ASPEN, COLORADO--Maybe it's just me, but when the Aspen Ideas Festival rolls around here every summer--the impending confab is June 26-July 2, 2013--I eschew the bigger picture the smaller signs of societal creativity.
With so many over-the-top problems still on the table--a divided country, a Middle East that can't seem to find a middle that holds, a climate starting to make us feel like shrimp on the barbie--I am nonetheless compelled to look for answers at the Ideas Fest in places where the big picture grows smaller than a movie on a cell phone.
At this year's gathering, the Citizen Artists track will ask: "How do artists today interact with society and its many challenges? This track examines how the arts and artists--musicians, actors, filmmakers, writers, visual artists, dancers, and others--can be active in working in civic life. Explore how in education, health settings, communities or diplomacy, artists acting as citizens can be a powerful force for good in our lives."
I look forward to the questions posed about artists and the greater good--if only to challenge my longstanding conviction that there is no escape, artistically speaking, for artists who bother with the body politic. The statement "artists acting as citizens can be a powerful force for good in our lives" raises my hackles about the role of art. But that's exactly the point, isn't it? The Ideas Fest forces artists and civilians both to confront the meaning of their lives or the lack thereof.
Also worth pondering is the track called Innovation By Design: "Can great design improve our world -- and our lives? Meet the designers and the innovators who apply design thinking to solving tough problems, see the work that defines our sense of place, and hear from the thinkers who imagine how the objects and devices we use daily can be made simpler, more attractive, and--most important-- more useful."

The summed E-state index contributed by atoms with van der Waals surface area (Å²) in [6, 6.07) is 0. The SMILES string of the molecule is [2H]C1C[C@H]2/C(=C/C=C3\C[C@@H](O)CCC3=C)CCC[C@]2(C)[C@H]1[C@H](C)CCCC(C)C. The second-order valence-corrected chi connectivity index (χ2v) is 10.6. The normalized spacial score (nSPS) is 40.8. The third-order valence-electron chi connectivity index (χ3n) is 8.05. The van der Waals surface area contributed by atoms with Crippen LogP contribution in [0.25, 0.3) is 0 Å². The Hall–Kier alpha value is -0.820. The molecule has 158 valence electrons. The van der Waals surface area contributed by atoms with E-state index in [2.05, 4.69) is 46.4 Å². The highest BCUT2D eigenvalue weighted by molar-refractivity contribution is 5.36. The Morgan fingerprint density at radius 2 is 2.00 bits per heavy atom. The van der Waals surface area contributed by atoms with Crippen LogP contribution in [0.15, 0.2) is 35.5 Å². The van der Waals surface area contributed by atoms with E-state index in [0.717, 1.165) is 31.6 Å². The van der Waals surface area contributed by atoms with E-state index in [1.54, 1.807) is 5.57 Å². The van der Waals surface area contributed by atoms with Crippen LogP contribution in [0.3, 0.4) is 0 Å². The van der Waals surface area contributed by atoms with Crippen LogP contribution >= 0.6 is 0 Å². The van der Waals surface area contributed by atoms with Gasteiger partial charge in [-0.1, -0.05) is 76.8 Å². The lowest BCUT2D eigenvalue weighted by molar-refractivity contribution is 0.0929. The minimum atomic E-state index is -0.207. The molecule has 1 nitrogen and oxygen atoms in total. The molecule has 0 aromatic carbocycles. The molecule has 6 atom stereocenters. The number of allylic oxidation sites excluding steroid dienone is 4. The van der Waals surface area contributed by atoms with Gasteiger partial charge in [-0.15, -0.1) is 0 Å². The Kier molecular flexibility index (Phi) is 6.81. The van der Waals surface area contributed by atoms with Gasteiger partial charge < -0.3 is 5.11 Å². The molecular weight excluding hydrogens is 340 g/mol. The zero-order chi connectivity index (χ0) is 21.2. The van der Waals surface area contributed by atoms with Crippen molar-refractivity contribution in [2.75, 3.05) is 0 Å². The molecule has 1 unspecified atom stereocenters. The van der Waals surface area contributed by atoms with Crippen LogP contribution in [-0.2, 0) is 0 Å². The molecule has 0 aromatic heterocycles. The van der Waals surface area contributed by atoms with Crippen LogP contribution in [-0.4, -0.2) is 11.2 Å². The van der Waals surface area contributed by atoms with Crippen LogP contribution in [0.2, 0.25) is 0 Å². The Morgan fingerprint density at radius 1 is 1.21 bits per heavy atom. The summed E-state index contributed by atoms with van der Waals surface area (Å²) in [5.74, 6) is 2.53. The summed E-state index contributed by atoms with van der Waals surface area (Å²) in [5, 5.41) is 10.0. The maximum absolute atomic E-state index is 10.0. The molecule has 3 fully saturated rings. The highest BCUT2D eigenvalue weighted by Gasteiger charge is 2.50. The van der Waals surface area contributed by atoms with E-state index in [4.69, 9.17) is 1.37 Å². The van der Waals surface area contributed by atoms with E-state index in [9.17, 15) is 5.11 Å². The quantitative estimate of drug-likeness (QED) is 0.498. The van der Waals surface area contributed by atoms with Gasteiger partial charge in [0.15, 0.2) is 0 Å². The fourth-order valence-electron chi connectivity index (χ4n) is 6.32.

If only it were that simple. As far back as 1949, Aspen hosted an International Design Conference, and it has become incumbent on the Aspen Ideas Festival to pick up the slack. Perhaps because of Aspen Institute CEO Walter Isaacson's biography of Steve Jobs, for the last several years the Ideas Fest has elevated design as a key element about who we might become as a society. The idea that a better mousetrap equals a better world is debatable at best, but debate is what this week in Aspen in the summer is all about. And if Fred Dust, a partner at IDEO, can't come up with a good idea at the Aspen Ideas Fest this summer then we're all in trouble.
Finally, a track like "The Reinvention of Television" is right up my alley: "This icon of 20th-century culture and technology is undergoing a radical makeover, from its morphing business model to the content it offers and how we experience and use it. What's next?"
What's next for me is an episode of "Mad Men" and three seasons of "Justified" just waiting to be watched on multiple devices. What's next at the Aspen Ideas Festival this summer, to use a television analogy, is a framing of problems and opportunities that's it's hard to find anywhere else. Get the picture?